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Cardiac sequelae of acute myocarditis after mRNA COVID-19 vaccination (PET and MRI study)

BNT162b2 (Pfizer- BioNTech) and mRNA 1273 (Moderna) vaccines were the first messenger RNA (mRNA)-based vaccines ever approved. In both vaccines, a mRNA sequence determines the structure and assembly of the immunogen, the SARS-CoV-2 spike (S) glycoprotein. The mRNA is protected from degradation by lipid nanoparticles (LNPs) and taken up by the cells as an LNP-mRNA complex through simple endocytosis. Previous studies have documented cases of myocarditis mainly in males less than 30 years of age following immunization with mRNA COVID-19 vaccination. In this study, the authors from Canada used 18Fluorine-fluorodeoxyglucose (18F-FDG) positron emission tomography (PET), magnetic resonance imaging (MRI), and values of circulating biomarkers to investigate possible cardiac sequelae in participants diagnosed with acute myocarditis early after mRNA COVID-19 vaccination. 

The findings like elevated troponin serum levels, abnormal ST-elevations in the electrocardiogram, altered ventricle movement in echocardiogram, or late gadolinium enhancements (LGE) at cardiac MRI, indicate the development of myocarditis. Symptoms usually occur within the first 3 days after the second dose of mRNA COVID-19 vaccines. Most reported cases had a clinically mild course, and symptoms resolved without treatment. However, some patients required intensive care support or even died of acute heart failure. Arrhythmic failure, either by cardiac arrest or by ventricular fibrillation, is considered to be the mechanism leading to death.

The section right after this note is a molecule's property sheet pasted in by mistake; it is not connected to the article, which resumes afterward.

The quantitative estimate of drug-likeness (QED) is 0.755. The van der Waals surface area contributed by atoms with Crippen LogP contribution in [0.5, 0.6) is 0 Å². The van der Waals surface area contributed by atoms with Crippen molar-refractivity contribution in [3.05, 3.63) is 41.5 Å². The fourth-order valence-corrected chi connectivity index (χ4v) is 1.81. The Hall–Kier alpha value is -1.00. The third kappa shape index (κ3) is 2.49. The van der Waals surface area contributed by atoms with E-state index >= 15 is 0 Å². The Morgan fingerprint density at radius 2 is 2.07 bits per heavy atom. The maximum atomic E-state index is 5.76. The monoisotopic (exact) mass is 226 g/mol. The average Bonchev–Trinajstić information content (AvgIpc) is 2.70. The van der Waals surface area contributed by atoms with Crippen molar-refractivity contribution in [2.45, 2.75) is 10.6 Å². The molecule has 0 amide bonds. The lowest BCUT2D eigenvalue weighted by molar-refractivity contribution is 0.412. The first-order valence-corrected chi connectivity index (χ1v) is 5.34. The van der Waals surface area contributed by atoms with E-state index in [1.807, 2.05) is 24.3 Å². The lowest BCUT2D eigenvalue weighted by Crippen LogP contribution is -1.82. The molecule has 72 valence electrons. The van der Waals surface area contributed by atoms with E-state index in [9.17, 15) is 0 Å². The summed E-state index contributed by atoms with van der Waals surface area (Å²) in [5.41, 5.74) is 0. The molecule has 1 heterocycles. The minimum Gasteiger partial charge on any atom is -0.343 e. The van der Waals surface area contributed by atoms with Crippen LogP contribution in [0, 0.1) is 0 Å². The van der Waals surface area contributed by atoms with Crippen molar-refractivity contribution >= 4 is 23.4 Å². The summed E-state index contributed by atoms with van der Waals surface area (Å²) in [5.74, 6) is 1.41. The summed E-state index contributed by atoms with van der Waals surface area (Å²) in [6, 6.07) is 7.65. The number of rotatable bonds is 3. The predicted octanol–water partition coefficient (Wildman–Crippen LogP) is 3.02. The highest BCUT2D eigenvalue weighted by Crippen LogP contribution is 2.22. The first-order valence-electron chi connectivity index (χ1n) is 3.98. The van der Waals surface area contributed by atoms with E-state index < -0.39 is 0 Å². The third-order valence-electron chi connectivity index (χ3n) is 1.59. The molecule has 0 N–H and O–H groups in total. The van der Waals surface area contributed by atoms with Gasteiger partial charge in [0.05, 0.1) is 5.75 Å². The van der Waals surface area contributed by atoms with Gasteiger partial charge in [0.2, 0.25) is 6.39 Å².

The etiology of vaccine-associated myopericarditis remains unknown. Postmortem heart histopathological examination demonstrated an inflammatory infiltrate, mostly of T lymphocytes and macrophages mixed with eosinophils, B lymphocytes, and plasma cells. Early hypotheses suggested that the SARS-CoV-2 S protein, which could be detectable in the blood, may induce cardiac-targeted autoantibodies through molecular mimicry. Other hypotheses are hypersensitivity myocarditis or autoimmune myocarditis driven by T-helper type 17 responses, but there is no evidence to support this pathology yet. Some arguments suggest that aberrant immune responses, both innate and adaptive, were triggered by the mRNA and/or LNPs.

Cardiac MRI is important for assessing alterations in myocardial tissue, while cardiac 18F-FDG PET provides complementary physiological information about changes in myocardial metabolism.

About the study

The study involved 54 participants aged 17 years or older who had been vaccinated against COVID-19. The diagnostic criteria for acute myocarditis that developed after mRNA COVID-19 vaccination were: 1. the onset of symptoms within 14 days of vaccine administration without any other identified cause, 2 fulfillment of clinical presentation and diagnostic testing criteria for clinically suspected myocarditis proposed by the European Society of Cardiology, and 3. fulfillment of the diagnostic criteria for myocarditis following COVID-19 vaccination proposed by the Center for Disease Control and Prevention.